As I have mentioned, we are working on building a closer partnership between the Medical School and Memorial Hermann. I met with Dan Wolterman, president and CEO of Memorial Healthcare System; Juanita Romans, CEO of Memorial Hermann-Texas Medical Center; Kevin Dillon, executive vice president, chief operating and finance officer; and Osama Mikhail, senior vice president for strategic planning, this week to discuss building our relationship. Dan is planning a town hall meeting at the Medical School (date to be announced), and I encourage you to attend to learn more about how we can become closer aligned to become more efficient.
Another town hall is in the works -- this one is planned with the sole finalist for the presidential position, Dr. Larry Kaiser, at 10 a.m. May 9 at the IMM. In addition to a meeting with faculty, staff, and students, he will be meeting with the leadership of the Health Science Center, and I look forward to getting to know him. I am confident he will continue the impressive work that Dr. Jim Willerson has begun.
I am pleased to report that the Medical School is structurally sound following our “run-in” this week with a Metro bus at the Ross Sterling breezeway. Please drive, and travel, safely!
This week we had an MSRDP Board meeting, where we heard updates on the group practice, the clinical performance at UT Physicians and LBJ, space planning for UT Physicians, and a new tagline for UT Physicians: 700 doctors, 80 specialties, individual care. The Medical Services Research and Development Plan (MSRDP) is the “trust fund” for the university’s clinical services, which encompasses our programs with the Harris County Hospital District and UT Physicians. The MSRDP is required by the UT System, and its bylaws are presently being updated. I would like to make this meeting more interactive, and I encourage clinical faculty participation. Let’s start with feedback on the new UT Physicians tagline.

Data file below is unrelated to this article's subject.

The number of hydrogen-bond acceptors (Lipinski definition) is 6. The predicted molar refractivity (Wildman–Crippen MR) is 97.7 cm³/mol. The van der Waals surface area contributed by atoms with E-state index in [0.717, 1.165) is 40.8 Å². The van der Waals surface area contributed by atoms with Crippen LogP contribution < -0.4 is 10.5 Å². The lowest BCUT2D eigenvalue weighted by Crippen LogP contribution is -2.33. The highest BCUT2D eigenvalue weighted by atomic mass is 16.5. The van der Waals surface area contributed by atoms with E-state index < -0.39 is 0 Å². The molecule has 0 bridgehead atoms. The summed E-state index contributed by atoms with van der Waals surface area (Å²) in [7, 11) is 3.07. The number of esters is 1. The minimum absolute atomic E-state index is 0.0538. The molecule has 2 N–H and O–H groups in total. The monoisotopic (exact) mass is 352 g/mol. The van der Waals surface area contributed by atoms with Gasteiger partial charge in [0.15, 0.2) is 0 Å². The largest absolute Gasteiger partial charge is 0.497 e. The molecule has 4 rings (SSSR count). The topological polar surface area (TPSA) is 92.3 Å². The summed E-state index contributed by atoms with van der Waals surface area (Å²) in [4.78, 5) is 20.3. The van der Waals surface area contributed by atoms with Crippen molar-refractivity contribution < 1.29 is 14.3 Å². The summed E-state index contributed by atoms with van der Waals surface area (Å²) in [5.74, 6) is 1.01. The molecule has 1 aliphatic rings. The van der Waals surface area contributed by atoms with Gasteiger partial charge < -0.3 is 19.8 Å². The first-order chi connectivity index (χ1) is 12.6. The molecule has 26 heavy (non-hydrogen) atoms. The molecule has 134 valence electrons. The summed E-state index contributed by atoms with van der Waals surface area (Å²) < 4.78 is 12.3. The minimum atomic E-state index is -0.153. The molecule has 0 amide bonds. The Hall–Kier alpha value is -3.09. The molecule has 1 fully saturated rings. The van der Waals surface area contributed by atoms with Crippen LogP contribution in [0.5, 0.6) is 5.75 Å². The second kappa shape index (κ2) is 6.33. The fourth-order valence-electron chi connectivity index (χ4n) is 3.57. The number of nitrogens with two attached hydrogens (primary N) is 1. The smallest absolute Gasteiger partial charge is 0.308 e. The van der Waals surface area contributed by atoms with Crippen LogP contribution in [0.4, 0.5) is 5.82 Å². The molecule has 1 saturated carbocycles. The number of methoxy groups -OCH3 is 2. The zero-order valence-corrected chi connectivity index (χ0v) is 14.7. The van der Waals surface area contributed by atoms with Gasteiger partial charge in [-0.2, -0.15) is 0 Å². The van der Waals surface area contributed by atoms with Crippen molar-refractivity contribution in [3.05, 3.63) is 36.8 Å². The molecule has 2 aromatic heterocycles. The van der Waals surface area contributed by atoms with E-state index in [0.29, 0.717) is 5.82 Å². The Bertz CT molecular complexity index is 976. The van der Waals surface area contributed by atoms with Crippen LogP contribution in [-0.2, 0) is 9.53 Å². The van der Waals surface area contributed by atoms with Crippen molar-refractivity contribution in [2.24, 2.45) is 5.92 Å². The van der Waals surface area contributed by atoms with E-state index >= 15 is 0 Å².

We had a great visit this week with State Rep. Patrick Rose, who chairs the House Committee on Human Services. Rep. Rose toured the Medical School and discussed the $3 billion bond proposal passed by voters in the fall for cancer research and prevention. He said that he hopes the generosity of this funding will not support mediocrity, and I agree. The funding must be used to generate new knowledge and “cure” cancer, and I suggest the state look at building a first-class cancer initiative through the three Centers for Clinical and Translational Science in the state (Houston, Dallas, and next San Antonio) in concert with M. D. Anderson and other leading institutions.
More immediately, we are close to a final agreement on our operating budget with the Harris County Hospital District. This will be predominately based on an FTE (full-time equivalent) structure and include a productivity component. On the Memorial Hermann – Texas Medical Center annual operating agreement, discussions remain strategic, and selective chairs may be called in to further discuss the growth and structure of clinical services provided by UT faculty at Memorial Hermann.
I want to close today by sharing an example of the great contributions of our incredibly talented faculty to our curriculum. One of our medical students was watching a “medical mystery” program and saw a young patient who had been misdiagnosed and undiagnosed by countless physicians. The student knew what was wrong at the outset -- thanks to an invaluable lesson by Dr. Pedro Mancias, pediatric neurologist – before an astute clinician properly provided the diagnosis. This is just one example of the many clinical difficulties that our students can solve as a result of their search of knowledge and our great faculty. This is the greatest example of our educational environment at work – understanding situations that at times you don’t find in the textbook.
Have a great weekend,